There is a proverb, Do not approach strong stones, that applies. Besides, assuming that all of the stones in the diagram are secure, this area is relatively small.
At some point, it will be worth Black's while to play here, and the circled points are often good. Note that they are not touching the White stones, but are a little distance away.
To return to your original question, when stones are this strong, do not fight them. :)
Semper: Hello, I was the one who asked the question.
Here is my work so far on containning the worm: (this is in the case that there is a dip in the formation, you'll notice on these diagrams the spot where white breaks through, black is not flat). I still need to test with black flat, but this IS a start :) If something I did is not the best move in that situation, well then please say it. I tried doing multiple possibilities so you could see it.
xela: In your second diagram, did you mean to number a few more moves? In most of the diagrams you haven't shown the best moves for either player. Black should play at a distance from white's "worm", and white usually does best to just keep pushing straight ahead. But these positions are very artificial; it's great that you're putting in so much effort on this, but I'm not sure that it will help you become a better player. Can you show us a real game in which this happened? In particular, show the moves leading up to this situation.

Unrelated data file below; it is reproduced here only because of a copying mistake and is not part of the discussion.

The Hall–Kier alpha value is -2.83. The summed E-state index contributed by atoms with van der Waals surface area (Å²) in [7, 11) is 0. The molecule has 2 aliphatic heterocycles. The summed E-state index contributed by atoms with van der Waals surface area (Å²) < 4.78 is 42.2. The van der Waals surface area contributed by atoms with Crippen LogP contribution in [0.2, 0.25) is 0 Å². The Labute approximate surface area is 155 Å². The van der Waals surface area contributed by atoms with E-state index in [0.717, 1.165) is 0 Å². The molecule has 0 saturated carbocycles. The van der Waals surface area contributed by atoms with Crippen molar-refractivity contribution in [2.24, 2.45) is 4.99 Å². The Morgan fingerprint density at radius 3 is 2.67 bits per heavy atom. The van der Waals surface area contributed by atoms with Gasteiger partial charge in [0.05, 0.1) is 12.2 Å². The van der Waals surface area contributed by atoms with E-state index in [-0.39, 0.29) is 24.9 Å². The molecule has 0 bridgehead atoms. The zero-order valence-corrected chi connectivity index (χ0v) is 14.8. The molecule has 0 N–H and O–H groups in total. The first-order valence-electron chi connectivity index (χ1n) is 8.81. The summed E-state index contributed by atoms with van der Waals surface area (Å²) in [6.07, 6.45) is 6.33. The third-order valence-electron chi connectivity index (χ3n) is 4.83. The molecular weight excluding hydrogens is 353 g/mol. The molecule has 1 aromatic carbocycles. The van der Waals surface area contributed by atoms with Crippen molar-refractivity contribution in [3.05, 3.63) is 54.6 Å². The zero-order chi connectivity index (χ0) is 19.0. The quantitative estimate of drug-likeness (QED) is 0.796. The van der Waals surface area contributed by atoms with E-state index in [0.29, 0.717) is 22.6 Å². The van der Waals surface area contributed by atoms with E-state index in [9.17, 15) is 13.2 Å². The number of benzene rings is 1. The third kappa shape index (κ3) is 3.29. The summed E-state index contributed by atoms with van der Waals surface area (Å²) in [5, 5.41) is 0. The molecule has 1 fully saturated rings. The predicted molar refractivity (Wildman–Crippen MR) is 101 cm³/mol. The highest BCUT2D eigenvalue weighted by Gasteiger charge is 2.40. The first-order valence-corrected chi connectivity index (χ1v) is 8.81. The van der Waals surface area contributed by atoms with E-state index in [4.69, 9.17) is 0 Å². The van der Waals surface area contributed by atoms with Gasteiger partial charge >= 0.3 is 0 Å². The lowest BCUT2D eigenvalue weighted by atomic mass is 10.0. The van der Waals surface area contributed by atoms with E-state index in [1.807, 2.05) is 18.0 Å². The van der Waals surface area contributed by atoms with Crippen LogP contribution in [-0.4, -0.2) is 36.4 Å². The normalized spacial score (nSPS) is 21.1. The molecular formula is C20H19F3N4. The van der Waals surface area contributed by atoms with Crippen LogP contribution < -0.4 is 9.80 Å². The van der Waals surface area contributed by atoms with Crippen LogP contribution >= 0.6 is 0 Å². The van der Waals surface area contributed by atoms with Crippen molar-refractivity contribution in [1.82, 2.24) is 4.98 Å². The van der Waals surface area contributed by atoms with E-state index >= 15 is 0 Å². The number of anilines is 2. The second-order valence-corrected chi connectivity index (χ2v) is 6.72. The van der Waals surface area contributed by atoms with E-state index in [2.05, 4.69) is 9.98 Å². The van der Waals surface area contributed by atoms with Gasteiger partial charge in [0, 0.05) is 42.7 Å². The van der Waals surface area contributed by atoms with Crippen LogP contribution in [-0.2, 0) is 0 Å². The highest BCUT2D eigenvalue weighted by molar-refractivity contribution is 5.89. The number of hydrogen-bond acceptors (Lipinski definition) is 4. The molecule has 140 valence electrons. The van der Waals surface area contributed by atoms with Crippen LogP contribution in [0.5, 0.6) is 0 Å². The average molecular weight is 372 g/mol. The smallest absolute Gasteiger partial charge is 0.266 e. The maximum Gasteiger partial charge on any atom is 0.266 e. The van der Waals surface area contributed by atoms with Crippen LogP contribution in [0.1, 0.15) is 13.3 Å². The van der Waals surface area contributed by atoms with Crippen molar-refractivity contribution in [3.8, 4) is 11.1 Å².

Semper: I would, except the last time this happened to me was about a year ago :) I don't have a game records and cannot make one since the internet I am using blocks telnet at the momment so I cannot play against other people (public internet). Some I know wouldn't be the best move. It is hard know what is the best move when figuring it out alone :) I just look for weakness and play against that. There is a question towars the latest diagrams though, about what to do next.
Tests with the flat bottom: (to be continued) it will be interresting to see how to contain the white worm when blacks bottom is flat :p ^^ :D
Semper: Ok, so long asthere IS a wall along the bottom (the whole point of the worm) this containment stone will work: on the third line above the worm stone.
It is on average worth about 20 points if white does his best possible moves (if black blocks before white breaks through, he gets 20 points, if white breaks through, black looses those 20 points). If white does less good, then it is worth around 8 points
There is one possibility I am a bit stuck on:
It is because of 6 that I am stuck ! :) so obviously 5 is a mistake. Does anyone else have a better idea please ?
The question still goes though, because maybe someone would find better. Still, I think the third line above the sticking out stone seems to give pretty good solutions. If this is wrong, please show me ! :)
Thank you all !
BobWhoosta: I consider the general theory on how to handle this situation to run like this:
1) Take a deep breath.
2) Choose a side, and block (or if both sides are close to equal, use a cap or two space cap first and then block on the opposite side that he goes towards).
3) Stay VERY solid, and fall back to keep your position secure.
4) Make sure you keep him out of the side you block from first, THEN go back and salvage what you can of the other side.
Depending on the size of the moyo, This single mistake can be worth 20-40 points. A lot of times you can lose almost HALF of your moyo. So like discussed earlier, DON'T LET THIS HAPPEN!!!